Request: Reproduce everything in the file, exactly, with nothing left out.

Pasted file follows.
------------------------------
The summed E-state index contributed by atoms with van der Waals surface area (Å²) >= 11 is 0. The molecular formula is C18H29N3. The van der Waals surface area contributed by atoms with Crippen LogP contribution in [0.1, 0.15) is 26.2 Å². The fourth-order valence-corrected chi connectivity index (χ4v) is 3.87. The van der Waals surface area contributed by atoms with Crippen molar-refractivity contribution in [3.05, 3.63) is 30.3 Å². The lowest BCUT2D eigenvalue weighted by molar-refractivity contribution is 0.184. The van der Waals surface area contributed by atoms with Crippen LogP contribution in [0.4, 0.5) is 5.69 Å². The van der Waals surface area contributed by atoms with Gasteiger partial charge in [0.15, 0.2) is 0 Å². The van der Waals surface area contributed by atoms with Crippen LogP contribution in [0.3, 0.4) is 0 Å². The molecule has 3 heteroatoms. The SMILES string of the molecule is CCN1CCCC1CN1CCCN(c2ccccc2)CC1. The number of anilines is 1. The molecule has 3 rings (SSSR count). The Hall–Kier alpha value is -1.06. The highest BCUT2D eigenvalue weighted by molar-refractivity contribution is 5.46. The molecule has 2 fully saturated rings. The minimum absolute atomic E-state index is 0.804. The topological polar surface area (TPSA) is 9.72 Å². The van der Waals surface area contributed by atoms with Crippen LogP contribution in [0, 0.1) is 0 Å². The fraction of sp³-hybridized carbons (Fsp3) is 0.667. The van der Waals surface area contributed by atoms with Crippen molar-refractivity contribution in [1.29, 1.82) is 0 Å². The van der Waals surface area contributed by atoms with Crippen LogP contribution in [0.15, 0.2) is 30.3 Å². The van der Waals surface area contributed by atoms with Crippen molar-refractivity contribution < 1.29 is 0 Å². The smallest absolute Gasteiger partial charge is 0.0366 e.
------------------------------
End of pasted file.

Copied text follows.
The summed E-state index contributed by atoms with van der Waals surface area (Å²) >= 11 is 0. The molecular formula is C18H29N3. The van der Waals surface area contributed by atoms with Crippen LogP contribution in [0.1, 0.15) is 26.2 Å². The fourth-order valence-corrected chi connectivity index (χ4v) is 3.87. The van der Waals surface area contributed by atoms with Crippen molar-refractivity contribution in [3.05, 3.63) is 30.3 Å². The lowest BCUT2D eigenvalue weighted by molar-refractivity contribution is 0.184. The van der Waals surface area contributed by atoms with Crippen LogP contribution in [0.4, 0.5) is 5.69 Å². The van der Waals surface area contributed by atoms with Gasteiger partial charge in [0.15, 0.2) is 0 Å². The van der Waals surface area contributed by atoms with Crippen LogP contribution in [0.3, 0.4) is 0 Å². The molecule has 3 heteroatoms. The SMILES string of the molecule is CCN1CCCC1CN1CCCN(c2ccccc2)CC1. The number of anilines is 1. The molecule has 3 rings (SSSR count). The Hall–Kier alpha value is -1.06. The highest BCUT2D eigenvalue weighted by molar-refractivity contribution is 5.46. The molecule has 2 fully saturated rings. The minimum absolute atomic E-state index is 0.804. The topological polar surface area (TPSA) is 9.72 Å². The van der Waals surface area contributed by atoms with Crippen LogP contribution in [0, 0.1) is 0 Å². The fraction of sp³-hybridized carbons (Fsp3) is 0.667. The van der Waals surface area contributed by atoms with Crippen molar-refractivity contribution in [1.29, 1.82) is 0 Å². The van der Waals surface area contributed by atoms with Crippen LogP contribution in [0.15, 0.2) is 30.3 Å². The van der Waals surface area contributed by atoms with Crippen molar-refractivity contribution < 1.29 is 0 Å². The smallest absolute Gasteiger partial charge is 0.0366 e.